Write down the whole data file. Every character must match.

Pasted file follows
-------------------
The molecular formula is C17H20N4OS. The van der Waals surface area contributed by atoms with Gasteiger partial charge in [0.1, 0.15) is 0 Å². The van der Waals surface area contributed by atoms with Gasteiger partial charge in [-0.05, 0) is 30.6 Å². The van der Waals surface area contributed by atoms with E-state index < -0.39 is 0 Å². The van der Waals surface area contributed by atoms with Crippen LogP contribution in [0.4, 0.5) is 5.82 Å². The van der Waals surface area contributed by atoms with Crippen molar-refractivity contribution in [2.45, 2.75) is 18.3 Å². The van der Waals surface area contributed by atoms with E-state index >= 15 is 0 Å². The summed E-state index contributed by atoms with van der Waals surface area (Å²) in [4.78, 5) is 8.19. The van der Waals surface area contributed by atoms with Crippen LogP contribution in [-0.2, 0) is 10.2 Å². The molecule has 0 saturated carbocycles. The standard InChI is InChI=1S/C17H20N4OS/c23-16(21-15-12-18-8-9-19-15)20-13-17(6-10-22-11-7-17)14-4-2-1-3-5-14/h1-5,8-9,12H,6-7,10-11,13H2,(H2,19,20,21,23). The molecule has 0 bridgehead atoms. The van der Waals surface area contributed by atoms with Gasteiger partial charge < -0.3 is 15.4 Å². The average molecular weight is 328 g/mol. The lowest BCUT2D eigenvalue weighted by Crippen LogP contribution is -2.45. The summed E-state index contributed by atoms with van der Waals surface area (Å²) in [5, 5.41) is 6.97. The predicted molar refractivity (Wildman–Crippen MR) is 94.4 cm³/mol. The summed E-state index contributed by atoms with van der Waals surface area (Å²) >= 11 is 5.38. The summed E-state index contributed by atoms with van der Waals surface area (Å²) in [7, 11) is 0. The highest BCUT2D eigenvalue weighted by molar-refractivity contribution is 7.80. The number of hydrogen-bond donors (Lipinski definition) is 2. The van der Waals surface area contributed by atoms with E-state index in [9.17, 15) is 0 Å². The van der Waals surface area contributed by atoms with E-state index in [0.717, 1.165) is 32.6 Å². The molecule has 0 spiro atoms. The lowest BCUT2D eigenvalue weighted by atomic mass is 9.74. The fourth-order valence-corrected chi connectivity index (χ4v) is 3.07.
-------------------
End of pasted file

The molecular formula is C17H20N4OS. The van der Waals surface area contributed by atoms with Gasteiger partial charge in [0.1, 0.15) is 0 Å². The van der Waals surface area contributed by atoms with Gasteiger partial charge in [-0.05, 0) is 30.6 Å². The van der Waals surface area contributed by atoms with E-state index < -0.39 is 0 Å². The van der Waals surface area contributed by atoms with Crippen LogP contribution in [0.4, 0.5) is 5.82 Å². The van der Waals surface area contributed by atoms with Crippen molar-refractivity contribution in [2.45, 2.75) is 18.3 Å². The van der Waals surface area contributed by atoms with E-state index >= 15 is 0 Å². The summed E-state index contributed by atoms with van der Waals surface area (Å²) in [4.78, 5) is 8.19. The van der Waals surface area contributed by atoms with Crippen LogP contribution in [-0.2, 0) is 10.2 Å². The molecule has 0 saturated carbocycles. The standard InChI is InChI=1S/C17H20N4OS/c23-16(21-15-12-18-8-9-19-15)20-13-17(6-10-22-11-7-17)14-4-2-1-3-5-14/h1-5,8-9,12H,6-7,10-11,13H2,(H2,19,20,21,23). The molecule has 0 bridgehead atoms. The van der Waals surface area contributed by atoms with Gasteiger partial charge < -0.3 is 15.4 Å². The average molecular weight is 328 g/mol. The lowest BCUT2D eigenvalue weighted by Crippen LogP contribution is -2.45. The summed E-state index contributed by atoms with van der Waals surface area (Å²) in [5, 5.41) is 6.97. The predicted molar refractivity (Wildman–Crippen MR) is 94.4 cm³/mol. The summed E-state index contributed by atoms with van der Waals surface area (Å²) >= 11 is 5.38. The summed E-state index contributed by atoms with van der Waals surface area (Å²) in [7, 11) is 0. The highest BCUT2D eigenvalue weighted by molar-refractivity contribution is 7.80. The number of hydrogen-bond donors (Lipinski definition) is 2. The van der Waals surface area contributed by atoms with E-state index in [9.17, 15) is 0 Å². The van der Waals surface area contributed by atoms with E-state index in [0.717, 1.165) is 32.6 Å². The molecule has 0 spiro atoms. The lowest BCUT2D eigenvalue weighted by atomic mass is 9.74. The fourth-order valence-corrected chi connectivity index (χ4v) is 3.07.